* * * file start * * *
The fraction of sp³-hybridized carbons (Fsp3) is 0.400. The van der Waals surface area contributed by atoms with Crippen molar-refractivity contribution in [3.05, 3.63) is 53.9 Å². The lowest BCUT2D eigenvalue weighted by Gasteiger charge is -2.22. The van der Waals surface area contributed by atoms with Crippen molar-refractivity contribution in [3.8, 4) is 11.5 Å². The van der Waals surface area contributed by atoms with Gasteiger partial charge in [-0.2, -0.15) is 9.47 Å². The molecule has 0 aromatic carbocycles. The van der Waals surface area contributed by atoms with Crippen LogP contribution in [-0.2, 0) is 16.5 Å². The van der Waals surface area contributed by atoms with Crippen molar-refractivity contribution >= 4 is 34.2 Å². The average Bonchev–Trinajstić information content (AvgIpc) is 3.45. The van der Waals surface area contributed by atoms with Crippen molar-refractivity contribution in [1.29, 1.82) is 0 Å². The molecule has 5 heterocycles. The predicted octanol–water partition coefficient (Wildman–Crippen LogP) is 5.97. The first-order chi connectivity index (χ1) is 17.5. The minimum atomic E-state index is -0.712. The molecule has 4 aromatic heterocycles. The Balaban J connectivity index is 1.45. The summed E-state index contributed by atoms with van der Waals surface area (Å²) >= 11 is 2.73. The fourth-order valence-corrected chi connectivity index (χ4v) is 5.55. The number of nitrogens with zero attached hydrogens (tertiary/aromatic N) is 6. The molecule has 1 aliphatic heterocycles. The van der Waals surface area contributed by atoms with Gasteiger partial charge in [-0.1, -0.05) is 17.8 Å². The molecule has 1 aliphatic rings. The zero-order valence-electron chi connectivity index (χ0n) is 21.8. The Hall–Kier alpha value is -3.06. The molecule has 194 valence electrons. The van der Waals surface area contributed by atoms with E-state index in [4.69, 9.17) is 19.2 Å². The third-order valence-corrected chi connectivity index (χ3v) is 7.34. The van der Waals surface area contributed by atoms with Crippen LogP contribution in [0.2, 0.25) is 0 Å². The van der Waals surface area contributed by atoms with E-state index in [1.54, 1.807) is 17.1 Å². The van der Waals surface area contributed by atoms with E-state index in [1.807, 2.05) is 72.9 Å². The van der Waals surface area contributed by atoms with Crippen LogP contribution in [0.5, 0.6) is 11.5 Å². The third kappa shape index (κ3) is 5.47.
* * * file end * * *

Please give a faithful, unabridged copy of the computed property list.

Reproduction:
The fraction of sp³-hybridized carbons (Fsp3) is 0.400. The van der Waals surface area contributed by atoms with Crippen molar-refractivity contribution in [3.05, 3.63) is 53.9 Å². The lowest BCUT2D eigenvalue weighted by Gasteiger charge is -2.22. The van der Waals surface area contributed by atoms with Crippen molar-refractivity contribution in [3.8, 4) is 11.5 Å². The van der Waals surface area contributed by atoms with Gasteiger partial charge in [-0.2, -0.15) is 9.47 Å². The molecule has 0 aromatic carbocycles. The van der Waals surface area contributed by atoms with Crippen LogP contribution in [-0.2, 0) is 16.5 Å². The van der Waals surface area contributed by atoms with Crippen molar-refractivity contribution >= 4 is 34.2 Å². The average Bonchev–Trinajstić information content (AvgIpc) is 3.45. The van der Waals surface area contributed by atoms with Crippen molar-refractivity contribution in [1.29, 1.82) is 0 Å². The molecule has 5 heterocycles. The predicted octanol–water partition coefficient (Wildman–Crippen LogP) is 5.97. The first-order chi connectivity index (χ1) is 17.5. The minimum atomic E-state index is -0.712. The molecule has 4 aromatic heterocycles. The Balaban J connectivity index is 1.45. The summed E-state index contributed by atoms with van der Waals surface area (Å²) >= 11 is 2.73. The fourth-order valence-corrected chi connectivity index (χ4v) is 5.55. The number of nitrogens with zero attached hydrogens (tertiary/aromatic N) is 6. The molecule has 1 aliphatic heterocycles. The van der Waals surface area contributed by atoms with Gasteiger partial charge in [-0.1, -0.05) is 17.8 Å². The molecule has 1 aliphatic rings. The zero-order valence-electron chi connectivity index (χ0n) is 21.8. The Hall–Kier alpha value is -3.06. The molecule has 194 valence electrons. The van der Waals surface area contributed by atoms with E-state index in [4.69, 9.17) is 19.2 Å². The third-order valence-corrected chi connectivity index (χ3v) is 7.34. The van der Waals surface area contributed by atoms with Crippen LogP contribution in [0.2, 0.25) is 0 Å². The van der Waals surface area contributed by atoms with E-state index in [1.54, 1.807) is 17.1 Å². The van der Waals surface area contributed by atoms with E-state index in [1.807, 2.05) is 72.9 Å². The van der Waals surface area contributed by atoms with Crippen LogP contribution in [0.5, 0.6) is 11.5 Å². The third kappa shape index (κ3) is 5.47.